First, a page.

Compared to many of my colleagues, I’m not super technical. I don’t know how to code. I can’t tell the difference between a router and a modem. And yet, I’m the “techy” person in my family. I’m the one my mom calls when her computer freezes up or when the wifi goes down. I’m the person my dad calls when he has a question about the newest money sharing app.

My parents are complete opposites when it comes to technology. My mom does not embrace technology and tends to shy away from it. As technology becomes much more complicated with all the new apps and devices, she is getting weary of all of the payment apps, or the cloud, and even communicating via text message.

My dad, on the other hand, embraces technology in every shape, size, and form. He’s always into the newest gadgets, latest apps, or recent features updates and stays on top of the latest tech trends.

Even though both my parents have completely different approaches to technology, I needed to find a way to explain how they can keep their devices safe from online security threats. Again, this is somewhat of a difficult task given I am not a super technical person. However, working in the tech industry and being around super technical co-workers, I have picked up a few tips to protect myself from online security threats and be able to better articulate the precautions to others.

Laptop and Email Security Threats

My mom has an iMac and has managed to get multiple viruses on it. Though nothing serious has resulted from these breaches, it means I’ve had to teach my mom how to protect herself when looking at emails. The first thing I told her is to use passphrases rather than passwords for all of her online accounts. Passphrases are longer than passwords but easier to remember, so she doesn’t have to write them down (a security concern in case anyone broke into her house). You can learn more about why passphrases are better than passwords here.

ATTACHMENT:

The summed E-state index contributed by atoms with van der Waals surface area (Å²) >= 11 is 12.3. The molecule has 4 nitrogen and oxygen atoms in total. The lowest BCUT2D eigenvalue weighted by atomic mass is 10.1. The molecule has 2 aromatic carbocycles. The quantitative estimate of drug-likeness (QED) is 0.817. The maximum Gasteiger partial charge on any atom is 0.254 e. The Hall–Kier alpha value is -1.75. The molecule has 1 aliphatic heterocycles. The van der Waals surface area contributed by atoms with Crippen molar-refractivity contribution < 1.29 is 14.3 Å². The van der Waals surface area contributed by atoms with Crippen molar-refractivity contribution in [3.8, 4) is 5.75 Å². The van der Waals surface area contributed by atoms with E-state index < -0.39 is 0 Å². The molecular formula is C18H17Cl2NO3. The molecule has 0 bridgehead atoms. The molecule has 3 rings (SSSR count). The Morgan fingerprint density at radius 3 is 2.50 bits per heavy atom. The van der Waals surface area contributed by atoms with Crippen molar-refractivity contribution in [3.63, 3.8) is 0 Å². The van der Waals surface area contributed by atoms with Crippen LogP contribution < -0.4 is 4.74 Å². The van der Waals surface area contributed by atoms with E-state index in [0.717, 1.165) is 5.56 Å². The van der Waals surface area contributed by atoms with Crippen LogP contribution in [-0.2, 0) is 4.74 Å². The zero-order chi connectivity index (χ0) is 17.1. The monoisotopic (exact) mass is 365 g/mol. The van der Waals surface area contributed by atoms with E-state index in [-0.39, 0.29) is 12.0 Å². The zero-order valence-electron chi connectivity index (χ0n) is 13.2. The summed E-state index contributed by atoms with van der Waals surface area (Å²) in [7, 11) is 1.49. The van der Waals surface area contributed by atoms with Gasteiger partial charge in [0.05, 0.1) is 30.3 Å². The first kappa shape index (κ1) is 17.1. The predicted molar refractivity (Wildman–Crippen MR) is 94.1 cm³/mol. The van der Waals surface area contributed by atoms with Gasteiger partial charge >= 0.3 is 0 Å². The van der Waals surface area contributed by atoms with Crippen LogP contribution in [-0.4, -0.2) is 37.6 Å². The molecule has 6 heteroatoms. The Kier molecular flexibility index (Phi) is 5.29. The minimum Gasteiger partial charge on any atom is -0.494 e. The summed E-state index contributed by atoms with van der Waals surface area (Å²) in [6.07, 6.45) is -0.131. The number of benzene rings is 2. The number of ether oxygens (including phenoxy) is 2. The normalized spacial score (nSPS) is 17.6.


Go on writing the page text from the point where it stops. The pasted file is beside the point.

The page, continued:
The second thing I’ve taught her is to be aware of online security threats received via email. If she receives an email from someone she doesn’t know, I’ve told her to treat it with caution. Especially if the email is asking for her to click on a link, download an attachment, or provide information like passwords, addresses, or phone numbers. If the email is asking for personal information that is a huge red flag and should immediately be reported as spam. If the email comes from someone she does know, I’ve taught her to think critically about why they would be asking her to click, download, or provide information. The best course of action is for her to contact the sender through an alternate means of communication and ask if the email is legitimate.

I have also taught my mom to look for links and downloads within the body of the email. Instead of clicking on links without hesitation, she now knows to hover her cursor over the link first. A small rectangular box should appear in the bottom left-hand corner of the browser window which shows the full URL (in browsers other than Chrome, a pop-up box may instead appear containing the full URL). Read this URL and make sure it makes sense and matches what the link and the body of the email says. The policy I’ve laid out for her regarding attachments is to not download an attachment unless she knows who it is from AND it’s something she is expecting.